Monday, June 28, 2010

Chapel of St. Anthony's High School, South Huntington, New York

Some while ago, March 2008 to be precise, we made note of a new chapel which had been constructed at St. Anthony's High School in South Huntington, New York. We are very pleased to be able to follow that up now with some photographs of the completed chapel -- thanks in great part to our friends at the journal Sacred Architecture who put us into contact with the appropriate people at St. Anthony's.

By way of a preface, the mention of a high school chapel likely excites little in the imagination of many. Indeed, one would probably not be out of sorts to expect something of a rather modest (if not a functionalist-minimalist) nature, curtailed either by rather limited means or by rather limiting priorities. But such is not the case here. In point of fact, what we see is a design which builds a chapel of no little note; one which many of us would be delighted to have as a parish church and which, in my estimation, excels over and above the architecture and art of many a typical parish church indeed. We are presented with a chapel clearly designed in continuity with our tradition and which also includes elements of an "Other Modern"; a chapel which further employs qualitative materials and original craftsmanship and artistry. A chapel which can be clearly understood as manifesting a noble beauty, well suited to the spirit of the Roman liturgy.

The overall architectural vision and direction for the chapel was set by the principal of St. Anthony's, Br. Gary Cregan, OSF, who was inspired by the Fuentiduena Chapel, which now forms a part of the Cloisters Museum in New York City.

A particularly remarkable and noteworthy aspect of the chapel is the apse fresco which not only brings an immense visual and architectural impact, but which was also designed and executed by an art teacher of St. Anthony's, Jennifer Baldwin-Schafer, and approximately seventy of her own art students.

Here are some further looks at the chapel:

The stone on the walls is a pale, warmly colored limestone from the Middle East and the floors are constructed of marble. Do also take note of the roof.

A view looking back toward the narthex. You will note the traditional confessionals to either side of the door.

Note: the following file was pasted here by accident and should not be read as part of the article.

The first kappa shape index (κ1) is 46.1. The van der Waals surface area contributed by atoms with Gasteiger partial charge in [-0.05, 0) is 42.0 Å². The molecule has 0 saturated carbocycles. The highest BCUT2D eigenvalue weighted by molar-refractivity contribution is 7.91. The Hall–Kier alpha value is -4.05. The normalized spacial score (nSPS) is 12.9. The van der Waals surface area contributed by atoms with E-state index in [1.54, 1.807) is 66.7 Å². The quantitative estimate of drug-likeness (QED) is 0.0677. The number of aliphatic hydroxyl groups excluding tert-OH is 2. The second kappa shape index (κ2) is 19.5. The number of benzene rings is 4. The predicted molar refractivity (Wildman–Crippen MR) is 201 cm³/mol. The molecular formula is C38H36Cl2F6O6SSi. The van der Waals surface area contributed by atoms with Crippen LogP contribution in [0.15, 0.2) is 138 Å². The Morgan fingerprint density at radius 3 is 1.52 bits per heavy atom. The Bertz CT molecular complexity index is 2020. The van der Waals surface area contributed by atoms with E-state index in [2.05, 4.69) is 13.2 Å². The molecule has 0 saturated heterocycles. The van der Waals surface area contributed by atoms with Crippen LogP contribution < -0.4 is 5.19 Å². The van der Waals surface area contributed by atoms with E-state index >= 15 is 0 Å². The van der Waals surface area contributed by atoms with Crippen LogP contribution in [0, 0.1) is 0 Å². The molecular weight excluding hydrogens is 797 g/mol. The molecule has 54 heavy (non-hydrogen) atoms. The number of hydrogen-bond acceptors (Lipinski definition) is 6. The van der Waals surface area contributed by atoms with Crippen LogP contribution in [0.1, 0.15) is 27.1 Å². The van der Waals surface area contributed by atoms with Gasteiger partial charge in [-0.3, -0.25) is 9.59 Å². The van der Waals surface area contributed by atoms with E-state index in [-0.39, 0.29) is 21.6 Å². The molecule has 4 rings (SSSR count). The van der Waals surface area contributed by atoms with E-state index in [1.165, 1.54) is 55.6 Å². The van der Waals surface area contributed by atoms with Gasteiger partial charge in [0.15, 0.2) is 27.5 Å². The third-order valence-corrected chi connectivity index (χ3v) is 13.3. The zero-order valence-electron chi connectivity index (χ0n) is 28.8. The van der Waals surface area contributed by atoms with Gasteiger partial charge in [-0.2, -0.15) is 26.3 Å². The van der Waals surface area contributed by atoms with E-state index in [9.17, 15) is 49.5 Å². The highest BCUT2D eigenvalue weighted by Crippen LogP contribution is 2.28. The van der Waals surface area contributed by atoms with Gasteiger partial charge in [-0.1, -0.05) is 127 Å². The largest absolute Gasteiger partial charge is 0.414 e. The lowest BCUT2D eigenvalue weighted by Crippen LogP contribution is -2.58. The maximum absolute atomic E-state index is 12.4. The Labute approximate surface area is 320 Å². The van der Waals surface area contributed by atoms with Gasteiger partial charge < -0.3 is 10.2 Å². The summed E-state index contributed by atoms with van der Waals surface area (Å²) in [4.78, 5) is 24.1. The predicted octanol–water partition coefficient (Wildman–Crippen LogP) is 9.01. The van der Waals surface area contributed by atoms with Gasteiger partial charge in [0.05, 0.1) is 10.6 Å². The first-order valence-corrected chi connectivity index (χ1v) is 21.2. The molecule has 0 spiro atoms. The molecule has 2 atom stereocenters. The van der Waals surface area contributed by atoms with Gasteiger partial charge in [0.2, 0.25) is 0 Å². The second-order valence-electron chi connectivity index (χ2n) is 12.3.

The design on the face of the altar is marble coming from the 16th century, purchased from a closed church in Viterbo, outside of Rome. The tabernacle design, which was crafted specially for this chapel, is modelled after the Portiuncula chapel found in Assisi.

The cross, which is suspended high above the altar, while exactly modelled after the San Damiano crucifix of course, is not a mass-produced or industrially produced replica; instead, it was instead crafted by Demetz artisans, a family of craftsmen from the Tyrolean region of Italy.

The apse fresco

A few words about the fresco in the apse. It has a strength and depth of colour which ought to be emulated in my estimation. Speaking personally, I certainly far prefer it over the pastel tonalities that were so popular in the Victorian period of church design in North America.

The fresco depicts the Mother of God holding the Christ Child of course, surrounded by St. Padre Pio, St. Clare, St. Francis, St. Anthony, St. Bonaventure and St. Elizabeth of Hungary. One will no doubt note the young men and women in formal, modern dress which further surround these figures; these represent the students of St. Anthony's, dressed in the uniform of the school. This would not have been easy do successfully and is a rather daring inclusion, but in this school context particularly and with the dominant traditional iconography of Christ, the Mother of God and the saints so clearly in the foreground, from what I can see I think it works.

As noted above, the fresco was designed by an art teacher of St. Anthony's, Jennifer Baldwin-Schafer, assisted by 70 student apprentices; students of the school.

Postscript: Some Thoughts

Many of our readers will also share in my delight to have read the following from our contact at the school [my emphasis]:
The acoustic created by the stone, wood and marble is especially conducive to the Gregorian Chant provided by the Gregorian Schola. This was evidenced at the Dedication Ceremonies in September 2008, which were solemnly accompanied by the ageless strains of the chant.

It is good to know that the school has not only endeavoured to design and build a chapel of this sort, but is apparently also pursing other traditional liturgical aspects such as Gregorian chant.

If I were to give one recommendation, it would certainly be to consider adopting the use of the "Benedictine arrangement" rather than placing the candlesticks around the altar, thereby giving further prominence to the altar, while also emphasizing and assisting in the proper orientation of the sacred liturgy.

That said: well done.

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